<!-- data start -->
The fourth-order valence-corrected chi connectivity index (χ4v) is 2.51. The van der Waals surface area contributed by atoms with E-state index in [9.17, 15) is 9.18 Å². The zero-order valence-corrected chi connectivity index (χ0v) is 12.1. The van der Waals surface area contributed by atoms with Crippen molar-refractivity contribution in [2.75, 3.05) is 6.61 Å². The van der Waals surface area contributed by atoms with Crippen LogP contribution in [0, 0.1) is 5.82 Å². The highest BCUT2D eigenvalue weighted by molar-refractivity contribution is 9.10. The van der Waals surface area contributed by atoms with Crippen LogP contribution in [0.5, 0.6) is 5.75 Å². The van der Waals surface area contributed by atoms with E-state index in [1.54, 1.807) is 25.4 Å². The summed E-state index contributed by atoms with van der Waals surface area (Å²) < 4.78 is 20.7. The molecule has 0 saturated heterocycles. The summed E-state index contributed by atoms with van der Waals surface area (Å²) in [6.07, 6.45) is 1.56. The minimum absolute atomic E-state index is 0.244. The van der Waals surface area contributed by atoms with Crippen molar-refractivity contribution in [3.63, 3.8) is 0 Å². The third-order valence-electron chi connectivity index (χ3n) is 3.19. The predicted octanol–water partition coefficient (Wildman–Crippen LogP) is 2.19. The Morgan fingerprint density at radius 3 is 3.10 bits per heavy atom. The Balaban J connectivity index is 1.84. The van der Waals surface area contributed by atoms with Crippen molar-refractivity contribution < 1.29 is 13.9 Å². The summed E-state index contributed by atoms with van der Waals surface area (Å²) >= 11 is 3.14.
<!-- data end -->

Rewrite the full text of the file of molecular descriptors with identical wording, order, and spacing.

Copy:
The fourth-order valence-corrected chi connectivity index (χ4v) is 2.51. The van der Waals surface area contributed by atoms with E-state index in [9.17, 15) is 9.18 Å². The zero-order valence-corrected chi connectivity index (χ0v) is 12.1. The van der Waals surface area contributed by atoms with Crippen molar-refractivity contribution in [2.75, 3.05) is 6.61 Å². The van der Waals surface area contributed by atoms with Crippen LogP contribution in [0, 0.1) is 5.82 Å². The highest BCUT2D eigenvalue weighted by molar-refractivity contribution is 9.10. The van der Waals surface area contributed by atoms with Crippen LogP contribution in [0.5, 0.6) is 5.75 Å². The van der Waals surface area contributed by atoms with E-state index in [1.54, 1.807) is 25.4 Å². The summed E-state index contributed by atoms with van der Waals surface area (Å²) < 4.78 is 20.7. The molecule has 0 saturated heterocycles. The summed E-state index contributed by atoms with van der Waals surface area (Å²) in [6.07, 6.45) is 1.56. The minimum absolute atomic E-state index is 0.244. The van der Waals surface area contributed by atoms with Crippen molar-refractivity contribution in [3.63, 3.8) is 0 Å². The third-order valence-electron chi connectivity index (χ3n) is 3.19. The predicted octanol–water partition coefficient (Wildman–Crippen LogP) is 2.19. The Morgan fingerprint density at radius 3 is 3.10 bits per heavy atom. The Balaban J connectivity index is 1.84. The van der Waals surface area contributed by atoms with Crippen molar-refractivity contribution < 1.29 is 13.9 Å². The summed E-state index contributed by atoms with van der Waals surface area (Å²) >= 11 is 3.14.